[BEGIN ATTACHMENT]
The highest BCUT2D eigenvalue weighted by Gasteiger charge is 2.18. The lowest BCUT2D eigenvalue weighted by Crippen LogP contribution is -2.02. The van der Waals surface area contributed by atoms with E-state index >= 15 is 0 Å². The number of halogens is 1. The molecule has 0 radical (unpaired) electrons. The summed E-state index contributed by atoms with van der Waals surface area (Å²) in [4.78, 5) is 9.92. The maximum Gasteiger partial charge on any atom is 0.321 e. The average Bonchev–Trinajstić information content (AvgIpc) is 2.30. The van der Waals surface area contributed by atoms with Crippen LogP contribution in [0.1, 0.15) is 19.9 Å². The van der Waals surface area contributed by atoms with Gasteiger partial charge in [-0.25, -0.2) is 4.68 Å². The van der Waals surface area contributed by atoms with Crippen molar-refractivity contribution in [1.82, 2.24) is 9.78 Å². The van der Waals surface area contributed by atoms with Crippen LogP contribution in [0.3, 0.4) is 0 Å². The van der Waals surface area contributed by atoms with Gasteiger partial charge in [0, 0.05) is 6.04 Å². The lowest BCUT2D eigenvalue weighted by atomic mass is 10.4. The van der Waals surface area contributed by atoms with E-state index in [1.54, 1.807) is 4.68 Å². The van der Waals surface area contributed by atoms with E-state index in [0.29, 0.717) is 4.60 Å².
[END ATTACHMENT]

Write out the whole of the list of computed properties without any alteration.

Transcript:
The highest BCUT2D eigenvalue weighted by Gasteiger charge is 2.18. The lowest BCUT2D eigenvalue weighted by Crippen LogP contribution is -2.02. The van der Waals surface area contributed by atoms with E-state index >= 15 is 0 Å². The number of halogens is 1. The molecule has 0 radical (unpaired) electrons. The summed E-state index contributed by atoms with van der Waals surface area (Å²) in [4.78, 5) is 9.92. The maximum Gasteiger partial charge on any atom is 0.321 e. The average Bonchev–Trinajstić information content (AvgIpc) is 2.30. The van der Waals surface area contributed by atoms with Crippen LogP contribution in [0.1, 0.15) is 19.9 Å². The van der Waals surface area contributed by atoms with Gasteiger partial charge in [-0.25, -0.2) is 4.68 Å². The van der Waals surface area contributed by atoms with Crippen molar-refractivity contribution in [1.82, 2.24) is 9.78 Å². The van der Waals surface area contributed by atoms with Crippen LogP contribution in [0.3, 0.4) is 0 Å². The van der Waals surface area contributed by atoms with Gasteiger partial charge in [0, 0.05) is 6.04 Å². The lowest BCUT2D eigenvalue weighted by atomic mass is 10.4. The van der Waals surface area contributed by atoms with E-state index in [1.54, 1.807) is 4.68 Å². The van der Waals surface area contributed by atoms with E-state index in [0.29, 0.717) is 4.60 Å².